Significance of the Kedar Nath Singh Judgment on Sedition


The significance of Kedar Nath Singh judgment for sedition cases was once again highlighted in the recent Vinod Dua sedition case. The 1962 judgment upheld Section-124A of the Indian Penal Code, but it significantly narrowed down the provision.

  • The SC struck down a sedition case filed under Section-124 A of the Indian Penal Code (IPC) against journalist Vinod Dua.
    • The case was filed over Dua’s comments on his YouTube channel in which he criticized the government. 
    • He was charged under sections 124A (sedition), 268 (public nuisance), 501 (printing matter known to be defamatory) and 505 (statements conducive to public mischief) of the IPC.
  • The SC ruled that every journalist is entitled to protection under the Kedar Nath Singh judgment and thereby dismissed the sedition charges.
What is Section 124A of IPC?
  • Sedition is defined as any action that brings or attempts to bring contempt or hatred towards the government of India. Sedition cases are punishable with a maximum sentence of life imprisonment.
  • It was inserted into IPC in 1870. The section was introduced initially to deal with increasing Wahabi activities between 1863 and 1870. These activities posed a challenge to the colonial government.
Facts of Kedarnath Singh v State of Bihar (1962) case:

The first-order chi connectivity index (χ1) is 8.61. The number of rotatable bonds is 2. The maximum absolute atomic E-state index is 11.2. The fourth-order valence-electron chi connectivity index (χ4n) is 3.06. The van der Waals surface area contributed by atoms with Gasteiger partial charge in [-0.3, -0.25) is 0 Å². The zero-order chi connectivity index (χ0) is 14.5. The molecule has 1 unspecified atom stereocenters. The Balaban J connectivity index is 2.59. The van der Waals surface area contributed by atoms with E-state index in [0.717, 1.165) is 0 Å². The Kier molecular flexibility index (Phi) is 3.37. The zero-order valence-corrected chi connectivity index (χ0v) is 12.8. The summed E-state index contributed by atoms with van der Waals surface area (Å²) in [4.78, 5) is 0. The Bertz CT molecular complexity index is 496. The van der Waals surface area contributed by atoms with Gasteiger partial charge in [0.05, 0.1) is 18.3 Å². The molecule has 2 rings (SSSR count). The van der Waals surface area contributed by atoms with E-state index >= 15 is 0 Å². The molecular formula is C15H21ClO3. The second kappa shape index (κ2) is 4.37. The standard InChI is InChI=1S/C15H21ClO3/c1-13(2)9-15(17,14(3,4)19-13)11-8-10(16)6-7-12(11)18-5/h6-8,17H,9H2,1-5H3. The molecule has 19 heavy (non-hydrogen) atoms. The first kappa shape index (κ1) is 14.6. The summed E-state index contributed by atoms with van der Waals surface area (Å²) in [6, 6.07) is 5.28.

• Kedar Nath was booked for sedition for a seditious speech during his rally at Begusarai.
  • In his speech, he equated elected congress representatives with local goondas (goons). He called for taking back the rule through a general revolution and reducing capitalists, zamindars and Congress into ashes. The aim was to establish a government of the poor and the downtrodden people of India.
  • He was convicted for sedition by a lower court, and later he appealed in SC over the constitutional validity of Section 124A. As per the appeal, Section-124A violated the right to free speech under Article 19 of the constitution.
SC’s ruling in Kedar Nath case:
  • It upheld the constitutional validity of Section-124A however it restricted its scope for misuse.
  • What constitutes sedition? – It said that any act which has an effect of subverting the Government by violent means or creating public disorder would come within the definition of sedition.
  • What is not sedition? – However, mere disapproval of the measures of government with a view to demanding their improvement or alteration by lawful means is not sedition. 
  • Right to criticize: the Court agreed that a citizen has a right to say or write whatever he likes about the Government, or its measures, by way of criticism or comment.
    • Limitations: Provided it does not incite people to violence against the Government established by law or with the intention of creating public disorder.
  • The court deduced that Kedarnath’s speech gave a general reference to revolution and the element of inciting violence against the government was absent. Therefore, he was acquitted of sedition charges.

Source: The Indian Express 

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